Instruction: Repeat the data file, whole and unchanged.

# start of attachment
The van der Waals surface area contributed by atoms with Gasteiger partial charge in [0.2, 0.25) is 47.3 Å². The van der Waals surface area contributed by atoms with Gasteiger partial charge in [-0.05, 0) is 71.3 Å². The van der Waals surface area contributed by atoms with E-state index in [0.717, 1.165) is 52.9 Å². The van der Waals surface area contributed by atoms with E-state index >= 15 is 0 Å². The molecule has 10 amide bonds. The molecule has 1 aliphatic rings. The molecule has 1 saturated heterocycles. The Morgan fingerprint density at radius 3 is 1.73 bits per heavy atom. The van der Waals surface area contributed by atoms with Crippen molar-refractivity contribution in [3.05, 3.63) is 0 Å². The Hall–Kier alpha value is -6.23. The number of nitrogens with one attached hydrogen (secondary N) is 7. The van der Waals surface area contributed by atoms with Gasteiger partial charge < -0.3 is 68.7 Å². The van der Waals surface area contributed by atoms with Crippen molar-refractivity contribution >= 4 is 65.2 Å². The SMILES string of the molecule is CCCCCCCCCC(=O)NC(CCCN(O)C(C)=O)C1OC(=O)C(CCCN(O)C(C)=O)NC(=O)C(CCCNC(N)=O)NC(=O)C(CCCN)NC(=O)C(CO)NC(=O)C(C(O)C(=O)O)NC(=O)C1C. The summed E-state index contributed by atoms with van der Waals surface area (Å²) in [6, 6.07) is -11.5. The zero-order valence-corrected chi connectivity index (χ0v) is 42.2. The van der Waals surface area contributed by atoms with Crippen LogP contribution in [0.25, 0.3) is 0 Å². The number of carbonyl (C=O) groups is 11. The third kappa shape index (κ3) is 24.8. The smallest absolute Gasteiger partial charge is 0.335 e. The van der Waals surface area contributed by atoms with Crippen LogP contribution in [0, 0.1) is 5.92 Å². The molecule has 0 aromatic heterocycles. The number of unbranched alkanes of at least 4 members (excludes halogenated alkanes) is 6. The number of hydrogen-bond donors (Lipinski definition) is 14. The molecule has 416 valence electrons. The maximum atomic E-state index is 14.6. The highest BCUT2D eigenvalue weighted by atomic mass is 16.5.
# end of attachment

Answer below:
The van der Waals surface area contributed by atoms with Gasteiger partial charge in [0.2, 0.25) is 47.3 Å². The van der Waals surface area contributed by atoms with Gasteiger partial charge in [-0.05, 0) is 71.3 Å². The van der Waals surface area contributed by atoms with E-state index in [0.717, 1.165) is 52.9 Å². The van der Waals surface area contributed by atoms with E-state index >= 15 is 0 Å². The molecule has 10 amide bonds. The molecule has 1 aliphatic rings. The molecule has 1 saturated heterocycles. The Morgan fingerprint density at radius 3 is 1.73 bits per heavy atom. The van der Waals surface area contributed by atoms with Crippen molar-refractivity contribution in [3.05, 3.63) is 0 Å². The Hall–Kier alpha value is -6.23. The number of nitrogens with one attached hydrogen (secondary N) is 7. The van der Waals surface area contributed by atoms with Gasteiger partial charge < -0.3 is 68.7 Å². The van der Waals surface area contributed by atoms with Crippen molar-refractivity contribution >= 4 is 65.2 Å². The SMILES string of the molecule is CCCCCCCCCC(=O)NC(CCCN(O)C(C)=O)C1OC(=O)C(CCCN(O)C(C)=O)NC(=O)C(CCCNC(N)=O)NC(=O)C(CCCN)NC(=O)C(CO)NC(=O)C(C(O)C(=O)O)NC(=O)C1C. The summed E-state index contributed by atoms with van der Waals surface area (Å²) in [6, 6.07) is -11.5. The zero-order valence-corrected chi connectivity index (χ0v) is 42.2. The van der Waals surface area contributed by atoms with Crippen LogP contribution in [0.25, 0.3) is 0 Å². The number of carbonyl (C=O) groups is 11. The third kappa shape index (κ3) is 24.8. The smallest absolute Gasteiger partial charge is 0.335 e. The van der Waals surface area contributed by atoms with Crippen LogP contribution in [0, 0.1) is 5.92 Å². The molecule has 0 aromatic heterocycles. The number of unbranched alkanes of at least 4 members (excludes halogenated alkanes) is 6. The number of hydrogen-bond donors (Lipinski definition) is 14. The molecule has 416 valence electrons. The maximum atomic E-state index is 14.6. The highest BCUT2D eigenvalue weighted by atomic mass is 16.5.